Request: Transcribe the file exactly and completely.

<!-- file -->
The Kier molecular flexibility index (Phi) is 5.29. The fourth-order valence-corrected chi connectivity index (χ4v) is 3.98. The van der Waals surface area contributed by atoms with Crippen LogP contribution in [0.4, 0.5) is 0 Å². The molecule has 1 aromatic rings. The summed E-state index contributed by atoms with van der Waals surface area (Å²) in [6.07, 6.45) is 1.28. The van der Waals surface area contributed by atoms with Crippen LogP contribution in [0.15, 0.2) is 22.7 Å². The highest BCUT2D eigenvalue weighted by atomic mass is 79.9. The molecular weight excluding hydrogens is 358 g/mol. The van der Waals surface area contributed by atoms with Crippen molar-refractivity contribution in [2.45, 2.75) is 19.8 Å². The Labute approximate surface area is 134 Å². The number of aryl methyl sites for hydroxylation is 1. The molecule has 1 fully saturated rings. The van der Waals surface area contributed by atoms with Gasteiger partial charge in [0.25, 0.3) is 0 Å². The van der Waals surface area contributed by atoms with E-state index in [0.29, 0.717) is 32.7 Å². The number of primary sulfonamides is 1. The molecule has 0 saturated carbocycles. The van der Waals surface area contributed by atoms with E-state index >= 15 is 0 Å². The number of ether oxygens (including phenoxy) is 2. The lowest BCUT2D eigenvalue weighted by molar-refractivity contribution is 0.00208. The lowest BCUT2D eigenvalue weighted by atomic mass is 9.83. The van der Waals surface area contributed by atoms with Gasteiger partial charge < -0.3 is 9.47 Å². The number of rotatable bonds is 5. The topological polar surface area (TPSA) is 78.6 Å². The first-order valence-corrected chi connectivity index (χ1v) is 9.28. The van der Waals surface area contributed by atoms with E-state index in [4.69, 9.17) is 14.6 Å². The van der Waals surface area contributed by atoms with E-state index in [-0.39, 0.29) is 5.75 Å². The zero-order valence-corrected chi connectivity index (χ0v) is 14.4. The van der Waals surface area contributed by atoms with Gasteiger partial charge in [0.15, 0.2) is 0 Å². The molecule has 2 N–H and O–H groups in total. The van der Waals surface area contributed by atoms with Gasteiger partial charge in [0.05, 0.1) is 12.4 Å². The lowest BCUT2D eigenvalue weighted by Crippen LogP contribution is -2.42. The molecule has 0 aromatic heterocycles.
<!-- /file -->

The Kier molecular flexibility index (Phi) is 5.29. The fourth-order valence-corrected chi connectivity index (χ4v) is 3.98. The van der Waals surface area contributed by atoms with Crippen LogP contribution in [0.4, 0.5) is 0 Å². The molecule has 1 aromatic rings. The summed E-state index contributed by atoms with van der Waals surface area (Å²) in [6.07, 6.45) is 1.28. The van der Waals surface area contributed by atoms with Crippen LogP contribution in [0.15, 0.2) is 22.7 Å². The highest BCUT2D eigenvalue weighted by atomic mass is 79.9. The molecular weight excluding hydrogens is 358 g/mol. The van der Waals surface area contributed by atoms with Crippen molar-refractivity contribution in [2.45, 2.75) is 19.8 Å². The Labute approximate surface area is 134 Å². The number of aryl methyl sites for hydroxylation is 1. The molecule has 1 fully saturated rings. The van der Waals surface area contributed by atoms with Gasteiger partial charge in [0.25, 0.3) is 0 Å². The van der Waals surface area contributed by atoms with E-state index in [0.29, 0.717) is 32.7 Å². The number of primary sulfonamides is 1. The molecule has 0 saturated carbocycles. The van der Waals surface area contributed by atoms with E-state index >= 15 is 0 Å². The number of ether oxygens (including phenoxy) is 2. The lowest BCUT2D eigenvalue weighted by molar-refractivity contribution is 0.00208. The lowest BCUT2D eigenvalue weighted by atomic mass is 9.83. The van der Waals surface area contributed by atoms with Gasteiger partial charge < -0.3 is 9.47 Å². The number of rotatable bonds is 5. The topological polar surface area (TPSA) is 78.6 Å². The first-order valence-corrected chi connectivity index (χ1v) is 9.28. The van der Waals surface area contributed by atoms with E-state index in [4.69, 9.17) is 14.6 Å². The van der Waals surface area contributed by atoms with E-state index in [-0.39, 0.29) is 5.75 Å². The zero-order valence-corrected chi connectivity index (χ0v) is 14.4. The van der Waals surface area contributed by atoms with Gasteiger partial charge in [0.15, 0.2) is 0 Å². The molecule has 2 N–H and O–H groups in total. The van der Waals surface area contributed by atoms with Gasteiger partial charge in [0.05, 0.1) is 12.4 Å². The lowest BCUT2D eigenvalue weighted by Crippen LogP contribution is -2.42. The molecule has 0 aromatic heterocycles.